In previous posts, we’ve covered how much participating in medically-related activities—especially research, clinical experience, and shadowing—boost your medical school candidacy. But non-science-related extracurriculars are important, too! Med schools want to build a diverse class of interesting, multi-dimensional students with an array of interests. Your activities outside of medicine help demonstrate to admissions committees your values and your character, beyond your academic achievements and your motivation to become a doctor. In this post, we walk you through a few activity categories that can help round out your college experience and convey to med schools a full picture of who you are.

Non-Clinical Volunteer Work

In addition to participating in medically relevant clinical activities in which you have direct contact with patients, you may want to volunteer in other capacities. For example, you could tutor young students in lower-resourced schools, spend time with the elderly in nursing homes, or work in a local soup kitchen or food bank. Such activities would help you tap into – and further develop – your interpersonal and communication skills, as well as your commitment to helping others.

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If you’re unsure where to begin, look to the existing clubs on your campus, which might facilitate volunteering in your school’s community, or to longstanding national organizations like Big Brothers Big Sisters. Another option is to help raise money for health-related associations, such as Doctors Without Borders or the Alzheimer’s Association. Beyond doing such service during the school year, consider taking an “alternative spring break,” during which you volunteer rather than take a vacation, either on your own or facilitated by an organization like Habitat for Humanity or United Way. Such activities will help you connect with and develop your empathic skills, meet like-minded people, and, as a bonus, demonstrate to medical schools your compassion and your commitment to a broader community.

Speaking a Second Language

It’s very likely that, in your career as a doctor, you will encounter patients who don’t speak English. Learning a second language, then—whether one commonly spoken across the United States, like Spanish, or a language commonly spoken in the community in which you hope to work—is bound to help you communicate with the patients you serve. If you weren’t blessed by being raised speaking multiple languages (or even if you were!), consider taking college coursework in another language, studying abroad, and/or doing a medical volunteer program in another country. Not to mention, learning a second language can prepare you for medical school itself in a surprising way. As Ali Lotfi, M.D. writes in U.S. News:

In some respects, medicine is like a foreign language with its own distinct terminology. A student learning French or Mandarin may spend hours learning new vocabulary and different verb tenses. Med students spend their first two years learning the names of diseases and medications, understanding pathophysiology and pharmacology. In both, only after repeated exposure to these concepts can they be put to use in practical settings.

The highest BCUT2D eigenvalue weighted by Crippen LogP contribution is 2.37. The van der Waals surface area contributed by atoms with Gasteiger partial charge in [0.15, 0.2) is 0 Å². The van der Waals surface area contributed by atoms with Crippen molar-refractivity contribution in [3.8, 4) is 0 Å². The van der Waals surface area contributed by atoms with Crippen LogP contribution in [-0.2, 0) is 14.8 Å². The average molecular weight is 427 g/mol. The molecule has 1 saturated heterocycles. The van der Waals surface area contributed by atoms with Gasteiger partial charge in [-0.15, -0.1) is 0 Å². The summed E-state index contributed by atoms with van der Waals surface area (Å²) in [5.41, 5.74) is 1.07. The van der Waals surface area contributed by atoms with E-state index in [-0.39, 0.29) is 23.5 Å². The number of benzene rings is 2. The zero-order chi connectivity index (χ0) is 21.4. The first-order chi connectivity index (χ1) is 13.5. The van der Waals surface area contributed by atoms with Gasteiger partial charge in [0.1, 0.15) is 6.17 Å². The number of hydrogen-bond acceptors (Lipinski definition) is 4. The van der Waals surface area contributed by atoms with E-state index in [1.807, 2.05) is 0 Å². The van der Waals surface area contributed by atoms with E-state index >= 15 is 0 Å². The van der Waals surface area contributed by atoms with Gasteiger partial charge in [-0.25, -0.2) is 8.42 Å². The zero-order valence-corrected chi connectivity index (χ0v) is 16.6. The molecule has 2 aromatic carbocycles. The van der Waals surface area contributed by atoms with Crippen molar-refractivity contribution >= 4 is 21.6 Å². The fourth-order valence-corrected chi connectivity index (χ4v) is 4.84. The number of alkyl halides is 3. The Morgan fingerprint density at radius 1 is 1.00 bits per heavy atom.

Medical school admissions committees appreciate applicants’ ability and efforts to communicate with non-English-speaking patients. These efforts demonstrate applicants’ desire to broaden their cultural horizons beyond their own experiences. Speaking another language can also qualify you for clinical opportunities—like serving as an interpreter in a health care facility—that you wouldn’t be able to do otherwise.

Leadership and Team-Based Activities

Participating in activities that might seem, on the surface, totally unrelated to serving as a doctor—like club or intramural athletics, Greek life, or performing arts—can demonstrate to medical schools skills that will be vital in your role as a medical professional. Doctors need to be able to work well on a team, as well as to lead, think creatively, and maintain commitment and drive in the face of stress and setbacks. If you’ve been a loyal soccer player throughout your youth and college experience, it’s easy to imagine you as a committed medical student and future doctor, too. Often, participation in Greek life includes philanthropic activities, which shows a commitment to service. And many medical schools have their own music groups and theater performances as a creative outlet to balance the intensity of the academics and clinical work— and value having additional performing arts participants.

Participating in extracurricular organizations also shows that you are a multi-dimensional person and lead a balanced life. Not only will this make you a more interesting and engaging medical school classmate (and give your med school interviewers additional avenues along which to relate to you), it’s also vitally important to thriving in an intense, demanding career.

As you contemplate how to apportion your time and energy before college, go for depth over quantity. Earning the grades and MCAT scores required to apply to medical school and doing the recommended clinical work on top of that, is a time-consuming business. Beyond that, the goal is not to load your resume with as many activities as possible, but to invest in those that feel most fulfilling to you, and true to who you are. As you read through the above avenues, which option(s) called out to you most? Which feel like the most worthwhile, exciting, or rewarding activities to devote yourself to?

Applying to med school is a complex undertaking. If you would like guidance on any aspect of your pre-med preparation or med school application process, contact Collegiate Gateway. As always, we’re happy to help!